After his discharge, he started working in radio, first in Phoenix, then in Los Angeles. In 1947 he was hired by KNX, the CBS affiliate in Los Angeles, to be a disc jockey. Fans were greatly attracted to his chatter, and he soon spent more time talking than he did playing records. As many as a thousand people would visit his studio broadcast each Saturday night, and Mr. Allen would interview them as well as celebrity guests.

He made a bet with Frankie Laine, the singer, that he could write 50 songs a day for a week. He remained in the window of a Hollywood music store and did it, winning $1,000 from Mr. Laine. One of the songs, "Let's Go to Church Next Sunday," was recorded by both Perry Como and Margaret Whiting.

CBS invited him to Manhattan and gave him his own half-hour television show from 1950 to 1952. He moved to NBC in 1953 as host of "Tonight." The predecessor of what would become Johnny Carson's long-running "Tonight," it began as a local program on WNBT, which was then the New York outlet for NBC. It moved to the network 15 months later.

In the beginning the show's regulars included Gene Rayburn, the announcer, and Skitch Henderson, the orchestra leader. Somewhat later, Mr. Allen discovered and promoted the singing talents of Steve Lawrence, Eydie Gorme and Andy Williams. There were many stunts; he had his hair cut on one show, sold hot dogs on another and tried out weight-reducing equipment on still another. He frequently took his microphone into the audience. Mr. Allen cut back his "Tonight" schedule in the summer of 1956 to begin "The Steve Allen Show," which NBC offered as a prime- time Sunday night competitor to "The Ed Sullivan Show" on CBS and "Maverick" on ABC, and left late-night television for good in January 1957.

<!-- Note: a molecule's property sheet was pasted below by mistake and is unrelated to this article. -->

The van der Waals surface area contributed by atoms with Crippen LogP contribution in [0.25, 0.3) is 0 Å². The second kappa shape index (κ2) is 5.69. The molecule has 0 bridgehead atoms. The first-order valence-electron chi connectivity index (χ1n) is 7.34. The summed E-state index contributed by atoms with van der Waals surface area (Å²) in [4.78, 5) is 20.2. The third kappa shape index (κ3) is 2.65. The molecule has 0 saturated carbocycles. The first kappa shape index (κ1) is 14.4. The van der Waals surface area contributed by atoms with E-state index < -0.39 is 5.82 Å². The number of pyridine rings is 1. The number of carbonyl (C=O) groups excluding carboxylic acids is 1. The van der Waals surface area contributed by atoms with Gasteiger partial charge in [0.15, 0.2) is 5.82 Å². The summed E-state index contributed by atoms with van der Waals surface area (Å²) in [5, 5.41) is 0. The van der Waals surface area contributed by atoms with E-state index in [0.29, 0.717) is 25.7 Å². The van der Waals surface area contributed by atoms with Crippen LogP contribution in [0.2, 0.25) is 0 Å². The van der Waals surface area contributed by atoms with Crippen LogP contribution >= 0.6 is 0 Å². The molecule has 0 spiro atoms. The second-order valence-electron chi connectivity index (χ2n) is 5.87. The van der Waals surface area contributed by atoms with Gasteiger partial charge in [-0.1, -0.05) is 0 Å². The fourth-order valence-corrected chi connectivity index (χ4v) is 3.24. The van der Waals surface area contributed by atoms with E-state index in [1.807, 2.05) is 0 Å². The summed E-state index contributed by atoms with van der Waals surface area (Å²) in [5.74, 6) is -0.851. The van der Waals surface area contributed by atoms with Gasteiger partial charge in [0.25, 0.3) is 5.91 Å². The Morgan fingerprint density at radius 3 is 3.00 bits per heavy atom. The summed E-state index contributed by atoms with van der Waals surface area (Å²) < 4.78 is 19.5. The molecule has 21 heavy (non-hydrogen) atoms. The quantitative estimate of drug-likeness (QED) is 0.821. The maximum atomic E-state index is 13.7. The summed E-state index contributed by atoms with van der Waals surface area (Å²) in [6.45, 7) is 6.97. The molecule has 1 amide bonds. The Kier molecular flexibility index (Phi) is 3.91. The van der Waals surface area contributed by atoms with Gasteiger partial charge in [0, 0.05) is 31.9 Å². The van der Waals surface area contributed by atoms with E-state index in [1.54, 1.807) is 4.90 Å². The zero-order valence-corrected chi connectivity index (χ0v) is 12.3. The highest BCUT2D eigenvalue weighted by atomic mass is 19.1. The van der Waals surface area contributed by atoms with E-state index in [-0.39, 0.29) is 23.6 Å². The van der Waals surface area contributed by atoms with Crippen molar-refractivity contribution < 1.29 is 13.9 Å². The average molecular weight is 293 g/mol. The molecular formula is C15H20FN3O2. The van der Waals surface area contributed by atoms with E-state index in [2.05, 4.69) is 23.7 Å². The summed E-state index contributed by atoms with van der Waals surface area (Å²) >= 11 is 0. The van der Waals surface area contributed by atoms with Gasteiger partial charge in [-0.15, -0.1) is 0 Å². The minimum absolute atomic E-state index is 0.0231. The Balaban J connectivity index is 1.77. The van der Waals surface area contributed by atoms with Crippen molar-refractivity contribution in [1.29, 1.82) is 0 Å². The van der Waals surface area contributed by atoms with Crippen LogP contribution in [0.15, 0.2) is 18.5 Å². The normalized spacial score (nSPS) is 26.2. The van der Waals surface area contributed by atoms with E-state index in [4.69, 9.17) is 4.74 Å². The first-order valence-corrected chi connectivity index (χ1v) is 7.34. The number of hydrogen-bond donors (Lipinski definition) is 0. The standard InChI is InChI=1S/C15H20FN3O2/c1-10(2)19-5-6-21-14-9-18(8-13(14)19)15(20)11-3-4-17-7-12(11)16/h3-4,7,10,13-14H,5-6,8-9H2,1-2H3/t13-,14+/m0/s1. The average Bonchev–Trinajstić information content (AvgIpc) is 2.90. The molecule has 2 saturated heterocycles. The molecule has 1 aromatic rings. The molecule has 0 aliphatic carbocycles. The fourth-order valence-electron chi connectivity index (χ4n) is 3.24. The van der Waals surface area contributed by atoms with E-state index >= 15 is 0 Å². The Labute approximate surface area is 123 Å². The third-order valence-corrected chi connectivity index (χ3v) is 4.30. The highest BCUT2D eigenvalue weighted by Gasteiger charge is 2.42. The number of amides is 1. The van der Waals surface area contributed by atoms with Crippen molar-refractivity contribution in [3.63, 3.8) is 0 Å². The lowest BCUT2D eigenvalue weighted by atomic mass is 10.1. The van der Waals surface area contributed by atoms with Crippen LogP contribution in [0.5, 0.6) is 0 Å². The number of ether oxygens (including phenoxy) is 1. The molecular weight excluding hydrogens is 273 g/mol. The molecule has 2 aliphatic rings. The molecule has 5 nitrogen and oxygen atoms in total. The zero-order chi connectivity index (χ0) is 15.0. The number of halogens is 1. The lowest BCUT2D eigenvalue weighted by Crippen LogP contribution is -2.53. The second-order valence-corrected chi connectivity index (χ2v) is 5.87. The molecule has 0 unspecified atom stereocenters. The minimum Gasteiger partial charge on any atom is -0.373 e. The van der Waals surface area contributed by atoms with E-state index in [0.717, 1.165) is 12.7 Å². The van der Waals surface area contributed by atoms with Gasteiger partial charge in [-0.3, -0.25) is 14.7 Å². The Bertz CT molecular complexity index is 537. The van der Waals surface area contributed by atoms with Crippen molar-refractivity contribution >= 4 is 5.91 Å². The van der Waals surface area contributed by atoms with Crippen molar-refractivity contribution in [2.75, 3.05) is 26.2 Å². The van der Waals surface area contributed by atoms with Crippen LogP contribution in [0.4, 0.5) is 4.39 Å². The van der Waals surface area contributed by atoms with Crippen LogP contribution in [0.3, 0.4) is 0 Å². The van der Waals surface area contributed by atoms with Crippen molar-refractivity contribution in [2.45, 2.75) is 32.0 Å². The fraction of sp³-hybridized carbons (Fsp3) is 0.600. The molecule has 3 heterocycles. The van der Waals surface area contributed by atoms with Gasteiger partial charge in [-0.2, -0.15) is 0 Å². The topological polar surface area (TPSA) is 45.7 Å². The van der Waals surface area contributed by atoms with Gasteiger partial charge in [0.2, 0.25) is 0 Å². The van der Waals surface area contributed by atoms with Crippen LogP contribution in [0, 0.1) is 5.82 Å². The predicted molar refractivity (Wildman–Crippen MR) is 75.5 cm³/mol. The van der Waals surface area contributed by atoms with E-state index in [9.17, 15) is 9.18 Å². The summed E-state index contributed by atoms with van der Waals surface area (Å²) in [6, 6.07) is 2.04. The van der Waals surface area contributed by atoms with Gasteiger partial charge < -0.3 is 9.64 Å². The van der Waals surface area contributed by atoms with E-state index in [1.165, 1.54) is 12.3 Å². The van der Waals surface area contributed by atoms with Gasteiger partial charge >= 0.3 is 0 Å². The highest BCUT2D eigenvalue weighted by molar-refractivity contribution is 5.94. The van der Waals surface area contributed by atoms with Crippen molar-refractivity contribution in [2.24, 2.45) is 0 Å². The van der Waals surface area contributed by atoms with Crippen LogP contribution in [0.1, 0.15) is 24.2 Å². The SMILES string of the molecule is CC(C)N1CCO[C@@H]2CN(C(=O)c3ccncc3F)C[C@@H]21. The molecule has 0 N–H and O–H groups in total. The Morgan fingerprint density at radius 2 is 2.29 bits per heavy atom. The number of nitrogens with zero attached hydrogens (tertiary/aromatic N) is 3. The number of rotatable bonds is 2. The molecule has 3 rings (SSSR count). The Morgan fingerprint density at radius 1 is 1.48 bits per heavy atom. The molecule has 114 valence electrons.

Among the comedians whose careers flourished on "The Steve Allen Show" were Don Knotts, who played a terminally nervous individual named Mr. Morrison; Bill Dana, who appeared as a Latin astronaut named José Jiménez; Pat Harrington, who was Guido Panzini, an Italian golfer; Tom Poston, the very forgetful man; and Louis Nye, who played the always effete advertising executive Gordon Hathaway and always called Mr. Allen "Steverino." The show ran through the 1959-60 season and was in syndication throughout the 1960's.

"The Steve Allen Comedy Hour," with some of the "Tonight" regulars, ran on CBS during the summer of 1967, and Mr. Allen was host of a similar variety show on NBC in 1980 and 1981.

Besides performing, Mr. Allen generated many ideas for programs. One, "Meeting of the Minds," offered imagined conversations between figures of the past, among them Emily Dickinson, Galileo, Charles Darwin and Attila the Hun. Mr. Allen acted as moderator. The program was seen on public television in the 1970's.

He also wrote the music and lyrics for "Sophie," a Broadway musical based on the life of Sophie Tucker, which ran for only eight performances in 1963; the book, music and lyrics for "Seymour Glick Is Alive but Sick," a revue produced in 1982; and music and lyrics for songs in "Alice in Wonderland," a musical produced on CBS in 1985.

Mr. Allen never stopped performing, making personal appearances and doing radio broadcasts. In January 1995 he played the title role in a production of "The Mikado" by the New York Gilbert and Sullivan Players. In recent years he began speaking out against what he saw as a rising tide of smut on television, condemning shows that he felt had "taken television to the garbage dump." At the time of his death he was completing a book on the subject, "Vulgarians at the Gate."

Mr. Allen's first marriage, to Dorothy Goodman, ended in divorce. In 1954 he married Jayne Meadows, the actress and sister of Audrey Meadows. In addition to their son, Bill, he is survived by 3 sons from his first marriage, Stephen Jr., Brian and David; 11 grandchildren; and 3 great-grandchildren.